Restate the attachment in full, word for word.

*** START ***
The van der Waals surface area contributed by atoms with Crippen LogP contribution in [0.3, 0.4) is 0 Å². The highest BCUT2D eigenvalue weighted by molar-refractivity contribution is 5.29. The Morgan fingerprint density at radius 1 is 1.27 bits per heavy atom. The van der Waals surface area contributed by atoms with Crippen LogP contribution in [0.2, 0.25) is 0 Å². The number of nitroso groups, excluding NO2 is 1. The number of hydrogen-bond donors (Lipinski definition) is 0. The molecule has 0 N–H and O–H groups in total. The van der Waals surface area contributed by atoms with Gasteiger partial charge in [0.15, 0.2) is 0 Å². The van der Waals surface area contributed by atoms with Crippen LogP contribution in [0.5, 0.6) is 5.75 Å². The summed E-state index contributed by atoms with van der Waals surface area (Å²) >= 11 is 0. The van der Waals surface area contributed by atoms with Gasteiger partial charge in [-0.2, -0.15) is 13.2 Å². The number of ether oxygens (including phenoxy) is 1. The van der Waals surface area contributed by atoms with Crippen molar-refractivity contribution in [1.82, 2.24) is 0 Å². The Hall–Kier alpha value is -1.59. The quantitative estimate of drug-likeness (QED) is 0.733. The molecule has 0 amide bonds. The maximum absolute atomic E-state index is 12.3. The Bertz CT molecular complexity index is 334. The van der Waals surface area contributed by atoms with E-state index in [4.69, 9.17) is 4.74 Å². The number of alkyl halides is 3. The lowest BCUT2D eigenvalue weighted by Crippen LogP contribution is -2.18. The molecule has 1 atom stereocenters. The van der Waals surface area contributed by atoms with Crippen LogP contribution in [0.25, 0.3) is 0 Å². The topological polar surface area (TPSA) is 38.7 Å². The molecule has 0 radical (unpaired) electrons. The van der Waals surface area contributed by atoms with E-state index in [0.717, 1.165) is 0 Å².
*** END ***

The van der Waals surface area contributed by atoms with Crippen LogP contribution in [0.3, 0.4) is 0 Å². The highest BCUT2D eigenvalue weighted by molar-refractivity contribution is 5.29. The Morgan fingerprint density at radius 1 is 1.27 bits per heavy atom. The van der Waals surface area contributed by atoms with Crippen LogP contribution in [0.2, 0.25) is 0 Å². The number of nitroso groups, excluding NO2 is 1. The number of hydrogen-bond donors (Lipinski definition) is 0. The molecule has 0 N–H and O–H groups in total. The van der Waals surface area contributed by atoms with Gasteiger partial charge in [0.15, 0.2) is 0 Å². The van der Waals surface area contributed by atoms with Crippen LogP contribution in [0.5, 0.6) is 5.75 Å². The summed E-state index contributed by atoms with van der Waals surface area (Å²) >= 11 is 0. The van der Waals surface area contributed by atoms with Gasteiger partial charge in [-0.2, -0.15) is 13.2 Å². The number of ether oxygens (including phenoxy) is 1. The van der Waals surface area contributed by atoms with Crippen molar-refractivity contribution in [1.82, 2.24) is 0 Å². The Hall–Kier alpha value is -1.59. The quantitative estimate of drug-likeness (QED) is 0.733. The molecule has 0 amide bonds. The maximum absolute atomic E-state index is 12.3. The Bertz CT molecular complexity index is 334. The van der Waals surface area contributed by atoms with E-state index in [4.69, 9.17) is 4.74 Å². The number of alkyl halides is 3. The lowest BCUT2D eigenvalue weighted by Crippen LogP contribution is -2.18. The molecule has 1 atom stereocenters. The van der Waals surface area contributed by atoms with Crippen LogP contribution in [0.25, 0.3) is 0 Å². The topological polar surface area (TPSA) is 38.7 Å². The molecule has 0 radical (unpaired) electrons. The van der Waals surface area contributed by atoms with E-state index in [0.717, 1.165) is 0 Å².